“You want me to go down where?” I asked, peering into the deep, black hole descending before me into the ground. I shaded my eyes against the sun and squinted some more, hoping in vain that I’d see the bottom a bit more clearly. But I couldn’t—it was too dark and too deep. The light source was only visible once you’d already reached the lake below.
Rappeling was part of the jungle day-tour to Pac-Chen I had taken from our base in Cancun, Mexico. Descending into the seventy-five-foot cave (or cenote, as I later learned) was the second adventure of the day—and the second activity I’d never tried before. Well, I thought, it had to beat being stuck behind a desk.
After watching every other nervous person survive the instruction, it was my turn. The rappelling rope was strapped around my waist, and I was told to release the rope I in my left hand. Next, I had to release the rope I held behind my hips in my right hand, just a few inches.
How hard could it be? Cenotes, after all, had been held in the highest regard by the Maya, and were often seen as sacred sites.
Terrifyingly hard, is what.
I had three steps down into the hole to practice the technique. Pushing out with straight legs and putting my body at an angle was also part of the training.
The third step completed, there were no more safety steps. I was hanging in the middle of empty space, talking to myself, trying not to look down (I don’t like heights), and slowly releasing one stretch of rope and then the other. Thank goodness it was dark and I didn’t need to scare myself with how high up I was.
Despite a bit of rope burn on my hands (I think I went down too fast), the rappelling was over quickly. I landed in a nice, comfy inner tube that was placed exactly where my backside was about hit the water. Ahhh, how soothing to just float on the river, watching others rappel down, knowing they were as scared as I was, but knowing too how delighted they’d feel to have done it.
Getting up was actually easier. There was a choice between climbing up a rope ladder (sideways on the ladder, mind you; straight on doesn’t work when climbing rope ladders) or being hauled pulley-style by someone up top. Everyone except the guide went for being pulled up. Call us weak, but there were limits to how much adventure we could handle in one day. And after all, we were on vacation.
Rapelling was only part of our eco-tour. After shopping for some traditional jewelry (happily supporting the local economy) in a traditional Mayan village, we hiked through the jungle to a canyon that could be crossed only by zipline. For those who have never ziplined (whereby you swing across a canyon on a cable), it’s done by putting a harness on each thigh, joining the two harnesses at the waist, and fastening them on a long line to a metal clip that is then hooked on to a cable that crosses a canyon. Ziplining can be done over water as well.
When rapelling, you’re usually up high on a platform, ready to jump off and launch yourself into the unknown—often at speeds of up to forty miles per hour. Terrifying stuff indeed—and I managed to talk myself out of doing it with every step I took to the launch platform. After all, I couldn’t even go on a roller coaster at home; and anytime I had skied, I’d spend all my time just trying to slow down.
“I’m really, really nervous,” I told the sympathetic Mexican man who hooked me to the cable. “Could you come with me?” He smiled sweetly, told me to bend down as if I was sitting in a chair—and then—go!
Obediently, I let myself move forward, instantly accelerating faster than I had expected. Screaming seemed to be the only way to get through this frightening experience. But the view over the pristine rainforest was stunning, and when I realized I was still alive and even enjoying the ride, and stopped screaming. Instead, I waved one hand toward the fearful crowd still on the platform and yelled “It’s great!” And I meant it. It was so thrilling I’d do it again anytime!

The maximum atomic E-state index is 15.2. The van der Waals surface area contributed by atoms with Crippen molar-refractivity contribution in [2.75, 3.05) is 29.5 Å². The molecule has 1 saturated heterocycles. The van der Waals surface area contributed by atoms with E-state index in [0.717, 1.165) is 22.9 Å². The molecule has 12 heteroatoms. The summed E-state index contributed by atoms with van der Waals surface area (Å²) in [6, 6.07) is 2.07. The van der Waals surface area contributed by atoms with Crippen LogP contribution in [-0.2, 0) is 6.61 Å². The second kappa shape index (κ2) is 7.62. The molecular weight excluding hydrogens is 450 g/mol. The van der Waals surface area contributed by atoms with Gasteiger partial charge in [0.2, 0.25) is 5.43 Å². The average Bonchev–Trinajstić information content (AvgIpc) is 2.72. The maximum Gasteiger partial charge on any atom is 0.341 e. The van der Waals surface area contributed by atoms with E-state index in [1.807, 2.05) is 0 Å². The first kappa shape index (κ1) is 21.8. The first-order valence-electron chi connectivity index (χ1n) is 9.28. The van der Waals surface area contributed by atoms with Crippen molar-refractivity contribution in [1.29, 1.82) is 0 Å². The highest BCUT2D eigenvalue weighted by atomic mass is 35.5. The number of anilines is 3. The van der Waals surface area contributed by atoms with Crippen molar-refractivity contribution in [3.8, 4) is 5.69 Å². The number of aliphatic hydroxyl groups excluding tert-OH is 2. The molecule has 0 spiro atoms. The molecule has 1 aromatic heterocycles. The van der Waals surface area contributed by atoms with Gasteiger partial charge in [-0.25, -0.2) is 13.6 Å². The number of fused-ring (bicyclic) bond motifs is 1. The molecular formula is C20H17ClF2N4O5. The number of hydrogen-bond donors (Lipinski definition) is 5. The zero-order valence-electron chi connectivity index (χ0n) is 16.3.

So when the third activity of the day turned out to be canoeing on a peaceful freshwater lagoon to see birdlife and spider monkeys, it felt like a piece of cake! The hard work—rapelling, ziplining, and trekking through the jungle—had been done; shopping, meeting the local villagers, and witnessing their purification religious ceremonies had been an added bonus.
The final stop on our tour was to one of the Mayan ruins: not Chichen Itza (which is mobbed with tourists and would take a whole day to get to) but to the ancient city of Coba, with it’s renowned Nohoch Muul pyramid, the tallest in Quintana Roo. After climbing its 120 steps, we were rewarded by the amazing views that overlook the subtropical surrounding jungle. Coba, located in the Yucatan peninsula, is one of the oldest of the Mayan ruins. Other ruins include the simple housing once used by the region’s original inhabitants.
Don’t think you’re adventurous enough for all this activity? On our tour there was one couple in their sixties with their eight-year-old granddaughter. Others in our group even had illnesses, like mild multiple sclerosis and diabetes. Everyone completed the tour with flying colors. To be fair, not everyone climbed the 120 steps, but admiring them from the bottom of the monument must surely count as just as good. Age and fitness level need not be an obstacle—although you should check with your doctor first.
In all, it was a great adventure, and beats being stuck at the office any day—I guarantee it!
Alltournative Expeditions offer small group tours billed as “Love for nature and culture. Passion for adventure.” Cost is $100 per person, including transportation and lunch. t 984.87.320.36, or visit www.alltournative.com.
And, after a hard day of zipping, rappelling, canoeing and enjoying Mayan life, you’ll truly enjoy the luxury of a great hotel. We stayed at the Marriott Casamagna Cancun Resort, t 011.52.998.881.2000, f 011.52.998.881.2085.